Belgian director Henri Storck presents a tribute to one of the most well-known spots in Belgium: the Ostende beach. Filming from everyone and everything, gathering a small collection of ...
See full summary »
Kopfrkingl enjoys his job at a crematorium in Czechoslovakia in the late 1930s. He likes reading the Tibetan book of the dead, and espouses the view that cremation relieves earthly ... See full summary »
Chris Marker and Pierre Lhomme's LE JOLI MAI (The Lovely Month of May) is a portrait of Paris and Parisians during May 1962;the first springtime of peace after the ceasefire with Algeria ... See full summary »
In mud flats along the coast of Brittany we watch acera, small ball-shaped mollusks that are about two inches in diameter. They rest in mud; then, in water, they dance, their skirt-like ... See full summary »
The last collaboration of Artavazd Peleshian and cinematographer Mikhail Vartanov is a film-essay about Armenia's shepherds, about the contradiction and the harmony between man and nature, scored to Vivaldi's Four Seasons.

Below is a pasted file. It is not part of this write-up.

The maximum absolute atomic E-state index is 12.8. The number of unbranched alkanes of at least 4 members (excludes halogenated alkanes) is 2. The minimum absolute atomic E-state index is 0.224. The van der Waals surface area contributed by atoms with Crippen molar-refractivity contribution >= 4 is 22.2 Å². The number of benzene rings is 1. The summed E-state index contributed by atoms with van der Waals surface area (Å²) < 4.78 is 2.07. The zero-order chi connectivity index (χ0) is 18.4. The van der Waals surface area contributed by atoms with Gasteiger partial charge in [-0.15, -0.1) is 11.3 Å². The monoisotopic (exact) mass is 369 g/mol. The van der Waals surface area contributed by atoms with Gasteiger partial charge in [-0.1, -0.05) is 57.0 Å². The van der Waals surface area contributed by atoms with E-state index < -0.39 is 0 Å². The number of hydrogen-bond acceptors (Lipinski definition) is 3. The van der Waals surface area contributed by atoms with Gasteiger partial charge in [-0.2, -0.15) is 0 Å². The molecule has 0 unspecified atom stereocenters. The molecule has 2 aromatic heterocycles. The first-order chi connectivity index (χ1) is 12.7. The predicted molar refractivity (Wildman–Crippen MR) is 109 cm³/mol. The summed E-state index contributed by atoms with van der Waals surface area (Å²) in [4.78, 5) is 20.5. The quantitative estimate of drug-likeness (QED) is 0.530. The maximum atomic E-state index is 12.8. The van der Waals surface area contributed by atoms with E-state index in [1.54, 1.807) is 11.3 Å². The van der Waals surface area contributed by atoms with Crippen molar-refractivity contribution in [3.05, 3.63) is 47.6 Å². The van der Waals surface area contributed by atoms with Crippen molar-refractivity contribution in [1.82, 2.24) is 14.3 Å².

The life of a great city (Paris) from dawn until dusk, including the beautiful and the ragged, the rich and the poor, with little or no comment (intertitles) from the director, Cavalcanti (whose first film this was).
Belgian director Henri Storck presents a tribute to one of the most well-known spots in Belgium: the Ostende beach. Filming from everyone and everything, gathering a small collection of eight short films made in the 1920's, Storck invites the audience to feel the beach, the port, the surf, the wind and the dunes, giving us more than what the real images can really evoke, reaching a surreal level. Written by
With few impact and not much sensation, Henri Storck's "Images d'Ostende" is a short collection of images collected in the 1920's and put together to give us an impression of a Belgian village. A dark music follows the images presented in between the chapters such as "the port, the dunes, the beach, the wind", etc, etc. It's almost surreal, and despite just filming places (and some passers by) Storck's scenes are quite haunting, almost like a silent horror film - the chapter with the port feels as inspired by Murnau's "Nosferatu", and the beauty lies in the simplicity of filming the waves effect, just rolling and spinning by in the closure scenes.
Memorable? Maybe. Worthy of a view due to its impeccable cinematography (even today) and it's collision of hypnotic effects and sensations it causes on viewers: it's soothing but it can be frightening. 7/10
0 of 0 people found this review helpful.
Was this review helpful to you?